Israeli Slaughterhouse Employees Indicted in Abuse Case

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Four employees of Tnuva's Adom Adom slaughterhouse facility in Beit She'an were indicted Tuesday morning for a number of instances of abusing animals and causing the animals injury. The manager in charge of the abattoir and his deputy were indicted as well as two temps working for them.

Two indictments were filed in the Nazareth Magistrates Court by the Northern District of the State Prosecutors Office in cooperation with the Agriculture and Rural Development Ministry.

The manager allegedly provided workers with an electric cattle prod to move the cows faster on the way to their slaughter. The workers used the cattle prod "without an appropriate purpose and in a manner that caused the calves pain and suffering," states the indictment. The workers shocked the calves to move them by prodding them on sensitive parts of their bodies such as the stomach, testicles, chest, neck, head and face, states the indictment.

The employees are also accused of using the cattle prod regularly on calves who fell or lied down out of fear or because they stumbled or slipped - even in cases where the calves were physically incapable of standing up - and in doing so caused unnecessary pain and suffering to the animals.

In a number of cases the workers are accused of hitting the calves with sticks and plastic pipes in various parts of their bodies, including on their heads and backs. In many of the cases the supervisors not only knew of the abuse but also instructed the workers to do so.

The State Prosecutors Office said the cooperation between the different government authorities in dealing with cases of animal abuse crimes is another step in implementing Attorney General Yehuda Weinstein's policy to strictly enforce such laws and to mete out harsher punishments in such cases. As part of this new policy, the prosecution has appointed a person to be responsible for coordinating the various bodies involved in enforcing animal abuse laws. The attorney general was updated regularly on the developments in this case, too, at his request.

In response to the indictements, Adom Adom said it condemns the acts of abuse of animals and condemned the exceptional acts as soon as they were discovered.

"We want to once again emphasize that since the exposure of the regrettable actions Adom Adom has taken significant steps including the removal of the manager of the factory from his post, the dismissal of the contract workers who were filmed in the report, clarifying and improving the work procedures and more, in order to prevent the recurrence of similar events."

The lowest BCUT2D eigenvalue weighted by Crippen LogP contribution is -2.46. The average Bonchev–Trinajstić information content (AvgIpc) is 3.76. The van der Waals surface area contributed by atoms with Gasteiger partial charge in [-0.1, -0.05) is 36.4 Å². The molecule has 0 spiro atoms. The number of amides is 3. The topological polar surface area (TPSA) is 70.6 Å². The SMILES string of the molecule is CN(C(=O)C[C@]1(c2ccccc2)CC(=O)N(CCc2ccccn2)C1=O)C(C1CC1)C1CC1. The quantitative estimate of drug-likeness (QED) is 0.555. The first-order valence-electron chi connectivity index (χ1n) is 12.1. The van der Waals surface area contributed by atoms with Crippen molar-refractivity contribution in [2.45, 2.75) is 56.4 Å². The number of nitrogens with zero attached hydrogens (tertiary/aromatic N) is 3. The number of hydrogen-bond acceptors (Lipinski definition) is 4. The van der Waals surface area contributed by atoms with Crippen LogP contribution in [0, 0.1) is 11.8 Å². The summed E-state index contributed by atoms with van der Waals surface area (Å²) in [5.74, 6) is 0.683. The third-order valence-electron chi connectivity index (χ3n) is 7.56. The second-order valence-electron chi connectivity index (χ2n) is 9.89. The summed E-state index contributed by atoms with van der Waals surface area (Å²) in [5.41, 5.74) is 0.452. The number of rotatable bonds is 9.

Adom Adom said it has received the draft indictment and is studying it carefully. The company said the employees involved were now on forced vacation and in any case would not be allowed to work again with animals if they returned. 

The expose

The abuses at the Adom Adom facility in Beit She’an, considered the country’s most sophisticated slaughterhouse, were originally exposed in an investigative report broadcast in December 2012 on Israel Channel 2 television's Kolbotek. The segment was produced by Ronen Bar, a journalist and animal rights activist who worked at the slaughterhouse for a month and a half while secretly documenting its practices.

In the televised scenes, workers are seen abusing the animals sometimes to move them along but also just for their own enjoyment. They are captured hitting calves and lambs with sticks and electric prods, holding animals by one leg and dragging them with a forklift, throwing lambs into the air and hanging the animals upside down, apparently still alive and conscious, after slitting their throats.

The Animal Welfare Law states: "A person shall not torture an animal, treat it with cruelty or mistreat it in any way."

The workers were apparently aware that their actions constituted prohibited abuse. One worker admitted that when representatives arrived from Australia to ensure that cattle they sold to Adom Adom receive proper treatment, for two weeks there was no use of violence. However, this slowed down their work and made it much harder, he added.

In a response to Haaretz on the matter earlier this year, Tnuva commented: "The incident occurred a number of months ago. Adom Adom condemned the actions and took immediate and significant steps in full coordination with the regulators in Israel and ... regrets the incident and is acting to ensure the quality of its products."

At the Tnuva meat plant Adom Adom.Credit: Yaron Kaminsky

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